Beekeepers from Gugulethu Mlindeli Kwaza and Vuyo Myoli hope to make a success of their apiary business. BRENDAN MAGAAR African News Agency (ANA)
Beekeepers from Gugulethu Mlindeli Kwaza and Vuyo Myoli hope to make a success of their apiary business. BRENDAN MAGAAR African News Agency (ANA)

Beehives of opportunity – entrepreneur aims to bring beekeeping and honey to Gugulethu

By Thandile Konco Time of article published Oct 23, 2021

Share this article:

Cape Town - Artist, gardener and bee keeper, Vuyo Myoli, aims to use his newly-founded beekeeping business to introduce a hive of entrepreneurial opportunity to Gugulethu.

Myoli, who is well-known in Gugulethu for being an artist, recently delved into beekeeping after suffering a loss in his agricultural ventures.

Myoli said that beekeeping is a closed-off industry which he intentionally pursued because he believes that it is one of the industries which could make a difference in local township economies.

“After a year of research, I did a short course in Durbanville, and through many challenges, I became a certified beekeeper. Everything in the industry was new to me, and I didn’t know anyone who had done it before, but I decided to put my fear aside and embrace as much knowledge as possible.”

Beekeepers from Gugulethu Mlindeli Kwaza and Vuyo Myoli hope to make a success of their apiary business. BRENDAN MAGAAR African News Agency (ANA)

Myoli said that the challenge of introducing the business of bees and honey to a black community included not having nearby associates or an established market of people that are well-informed on beekeeping and honey, but he instead changed his challenges into opportunities to introduce beekeeping to agricultural and entrepreneurial projects in townships.

“Bringing bees to Gugulethu and bringing economic opportunities to our people during a difficult time is important for me. Through pollination services and the production of honey, we are able to train the youth, and especially women, to create employment for themselves, as female independence plays a big role in solving GBV in our communities.”

To date, Myoli has placed hives in a project in Plattekloof and three market gardens in Gugulethu. He said that he hopes to extend his beekeeping business into neighbouring townships.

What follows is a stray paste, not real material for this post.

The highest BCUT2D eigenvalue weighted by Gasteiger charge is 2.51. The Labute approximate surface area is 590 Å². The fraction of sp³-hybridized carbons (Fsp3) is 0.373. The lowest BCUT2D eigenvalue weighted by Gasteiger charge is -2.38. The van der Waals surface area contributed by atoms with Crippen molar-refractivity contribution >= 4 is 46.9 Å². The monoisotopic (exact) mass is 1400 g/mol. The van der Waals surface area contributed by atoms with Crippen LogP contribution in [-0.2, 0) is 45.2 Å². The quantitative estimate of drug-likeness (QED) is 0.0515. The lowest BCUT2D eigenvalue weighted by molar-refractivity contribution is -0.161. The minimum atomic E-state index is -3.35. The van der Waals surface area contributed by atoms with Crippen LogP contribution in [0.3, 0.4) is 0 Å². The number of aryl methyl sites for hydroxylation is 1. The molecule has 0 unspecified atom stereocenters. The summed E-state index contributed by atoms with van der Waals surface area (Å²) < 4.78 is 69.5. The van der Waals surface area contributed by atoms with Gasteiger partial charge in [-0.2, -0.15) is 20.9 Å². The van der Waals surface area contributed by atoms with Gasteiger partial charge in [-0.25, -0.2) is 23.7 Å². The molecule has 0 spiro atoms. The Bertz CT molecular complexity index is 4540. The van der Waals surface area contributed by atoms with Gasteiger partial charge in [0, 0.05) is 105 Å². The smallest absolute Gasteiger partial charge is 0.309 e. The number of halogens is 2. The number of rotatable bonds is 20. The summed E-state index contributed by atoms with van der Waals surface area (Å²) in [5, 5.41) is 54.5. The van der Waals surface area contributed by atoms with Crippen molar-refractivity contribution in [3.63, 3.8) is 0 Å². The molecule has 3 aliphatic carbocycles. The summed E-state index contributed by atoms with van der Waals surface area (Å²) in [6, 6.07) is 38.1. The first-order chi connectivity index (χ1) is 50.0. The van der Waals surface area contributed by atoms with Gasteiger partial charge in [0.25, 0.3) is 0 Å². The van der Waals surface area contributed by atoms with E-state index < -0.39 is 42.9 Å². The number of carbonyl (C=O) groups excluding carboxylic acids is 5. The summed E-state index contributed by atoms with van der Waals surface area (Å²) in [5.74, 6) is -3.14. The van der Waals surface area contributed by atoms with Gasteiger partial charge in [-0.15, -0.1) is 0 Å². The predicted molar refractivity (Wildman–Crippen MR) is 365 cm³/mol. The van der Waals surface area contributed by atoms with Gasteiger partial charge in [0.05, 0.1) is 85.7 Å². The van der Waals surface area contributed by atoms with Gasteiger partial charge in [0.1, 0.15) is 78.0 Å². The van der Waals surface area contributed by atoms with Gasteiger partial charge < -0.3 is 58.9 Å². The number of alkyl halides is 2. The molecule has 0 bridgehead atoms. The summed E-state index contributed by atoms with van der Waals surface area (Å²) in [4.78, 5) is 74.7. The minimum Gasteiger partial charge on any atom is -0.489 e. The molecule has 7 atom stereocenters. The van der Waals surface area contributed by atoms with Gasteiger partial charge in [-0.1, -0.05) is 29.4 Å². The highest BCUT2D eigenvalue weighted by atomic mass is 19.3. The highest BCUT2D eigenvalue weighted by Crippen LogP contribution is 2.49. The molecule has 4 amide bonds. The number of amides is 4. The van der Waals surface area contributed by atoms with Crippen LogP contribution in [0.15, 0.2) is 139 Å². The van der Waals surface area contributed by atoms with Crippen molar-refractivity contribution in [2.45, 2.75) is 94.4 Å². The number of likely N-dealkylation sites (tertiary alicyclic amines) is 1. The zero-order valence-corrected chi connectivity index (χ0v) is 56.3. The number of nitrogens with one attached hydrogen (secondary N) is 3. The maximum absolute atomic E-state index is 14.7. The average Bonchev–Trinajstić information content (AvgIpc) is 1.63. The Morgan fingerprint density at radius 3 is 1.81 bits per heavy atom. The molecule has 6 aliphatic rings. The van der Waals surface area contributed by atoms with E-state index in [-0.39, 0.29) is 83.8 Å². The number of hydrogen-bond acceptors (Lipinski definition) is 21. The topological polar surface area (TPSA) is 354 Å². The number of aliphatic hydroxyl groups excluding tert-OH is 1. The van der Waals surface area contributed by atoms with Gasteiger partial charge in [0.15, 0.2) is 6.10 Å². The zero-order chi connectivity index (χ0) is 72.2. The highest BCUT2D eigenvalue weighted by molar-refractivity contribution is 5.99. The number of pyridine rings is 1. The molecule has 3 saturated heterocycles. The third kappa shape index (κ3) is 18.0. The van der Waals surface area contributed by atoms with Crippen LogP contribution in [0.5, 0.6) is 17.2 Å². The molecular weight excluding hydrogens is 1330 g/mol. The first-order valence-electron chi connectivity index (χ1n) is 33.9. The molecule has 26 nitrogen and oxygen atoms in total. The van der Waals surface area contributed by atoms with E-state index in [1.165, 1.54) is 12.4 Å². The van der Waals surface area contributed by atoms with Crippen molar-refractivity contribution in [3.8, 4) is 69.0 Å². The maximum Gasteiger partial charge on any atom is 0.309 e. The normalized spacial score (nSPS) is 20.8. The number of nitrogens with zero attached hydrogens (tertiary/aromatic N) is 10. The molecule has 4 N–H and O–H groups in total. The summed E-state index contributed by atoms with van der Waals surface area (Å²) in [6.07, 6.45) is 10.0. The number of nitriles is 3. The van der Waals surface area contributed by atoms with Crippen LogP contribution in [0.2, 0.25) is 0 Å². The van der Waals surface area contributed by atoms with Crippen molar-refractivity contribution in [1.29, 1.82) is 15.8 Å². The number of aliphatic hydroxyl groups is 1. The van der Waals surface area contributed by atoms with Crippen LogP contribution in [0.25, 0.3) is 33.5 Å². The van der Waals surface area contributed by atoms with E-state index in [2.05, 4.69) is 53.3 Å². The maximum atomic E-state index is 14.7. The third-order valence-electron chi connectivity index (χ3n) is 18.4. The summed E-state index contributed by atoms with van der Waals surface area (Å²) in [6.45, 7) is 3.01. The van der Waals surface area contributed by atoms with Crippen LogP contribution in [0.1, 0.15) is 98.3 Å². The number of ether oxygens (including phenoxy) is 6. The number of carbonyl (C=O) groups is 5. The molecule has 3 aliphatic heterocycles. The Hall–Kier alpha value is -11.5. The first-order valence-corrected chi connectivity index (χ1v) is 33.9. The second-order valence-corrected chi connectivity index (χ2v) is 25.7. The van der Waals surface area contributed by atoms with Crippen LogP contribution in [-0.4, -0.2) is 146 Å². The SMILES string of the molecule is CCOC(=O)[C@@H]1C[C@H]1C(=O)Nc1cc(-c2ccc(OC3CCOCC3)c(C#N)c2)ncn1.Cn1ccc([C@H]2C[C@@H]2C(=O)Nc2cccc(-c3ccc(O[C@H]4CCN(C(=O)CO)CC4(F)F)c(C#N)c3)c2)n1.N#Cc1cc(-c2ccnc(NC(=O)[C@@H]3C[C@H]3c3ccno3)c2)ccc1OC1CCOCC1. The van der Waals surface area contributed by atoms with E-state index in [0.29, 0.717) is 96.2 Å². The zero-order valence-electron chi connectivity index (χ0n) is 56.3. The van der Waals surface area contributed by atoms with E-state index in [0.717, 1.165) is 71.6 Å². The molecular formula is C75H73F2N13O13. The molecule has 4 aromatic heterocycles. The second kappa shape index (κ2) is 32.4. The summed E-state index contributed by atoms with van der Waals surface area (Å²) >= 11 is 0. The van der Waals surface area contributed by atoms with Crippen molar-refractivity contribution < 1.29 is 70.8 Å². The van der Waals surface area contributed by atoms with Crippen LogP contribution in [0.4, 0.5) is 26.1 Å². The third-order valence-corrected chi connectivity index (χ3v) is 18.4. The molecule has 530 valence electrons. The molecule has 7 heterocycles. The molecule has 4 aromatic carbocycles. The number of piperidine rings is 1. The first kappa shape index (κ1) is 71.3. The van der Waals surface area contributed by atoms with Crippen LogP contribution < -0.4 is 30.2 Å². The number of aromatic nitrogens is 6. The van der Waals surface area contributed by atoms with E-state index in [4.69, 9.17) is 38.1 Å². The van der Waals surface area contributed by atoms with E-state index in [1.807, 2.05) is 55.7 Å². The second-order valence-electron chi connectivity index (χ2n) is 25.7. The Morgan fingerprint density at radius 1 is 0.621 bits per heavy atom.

Myoli added that Gugulethu having its own honey trade would add additional pride to the product as consumers will know that the honey produced by his company will be made by the soil and vegetation of Gugulethu’s own gardens for the consumption of its people, instead of buying imported and illegitimate honey.

Beekeepers from Gugulethu, Mlindeli Kwaza and Vuyo Myoli, hope to make a success of their apiary business. BRENDAN MAGAAR African News Agency (ANA)

“A lot of what we eat is not even real honey. It's bad for your health. We need to introduce high quality honey and make it more accessible to people at good pricing. If more people are educated on the importance of bees and how they contribute to agriculture, ecosystems and how these things can be used to create a profit, local industries can flourish.”

Myoli’s business partner Mlindeli Kwaza said that they started a long-term friendship in the entertainment and art industry. He later joined Myoli in gardening and beekeeping endeavours.

“Once Vuyo went out and ventured into beekeeping and completed his beekeeping course, we embarked on a mission to introduce this industry to black people living in townships. The honey market is quite broad and will allow us to delve into different business opportunities, such as honey-based products, honey foods and beers.”

Gardener and owner of Asande Food Garden, Sibongile Sityebi, said that he met Myoli at an agricultural meeting and has since formed a partnership with him.

“He first started his beekeeping endeavours outside of the townships but then decided to bring it home. He decided to make it local and asked to place his beehives in my garden. I happily agreed to it as the bees help to pollinate my gardens.”

Sityebi jokingly added that the third service added by harvesting bees in his garden is that it keeps thieves and criminal activity as the Cape honeybee is known to be extremely hostile.

Weekend Argus

Share this article: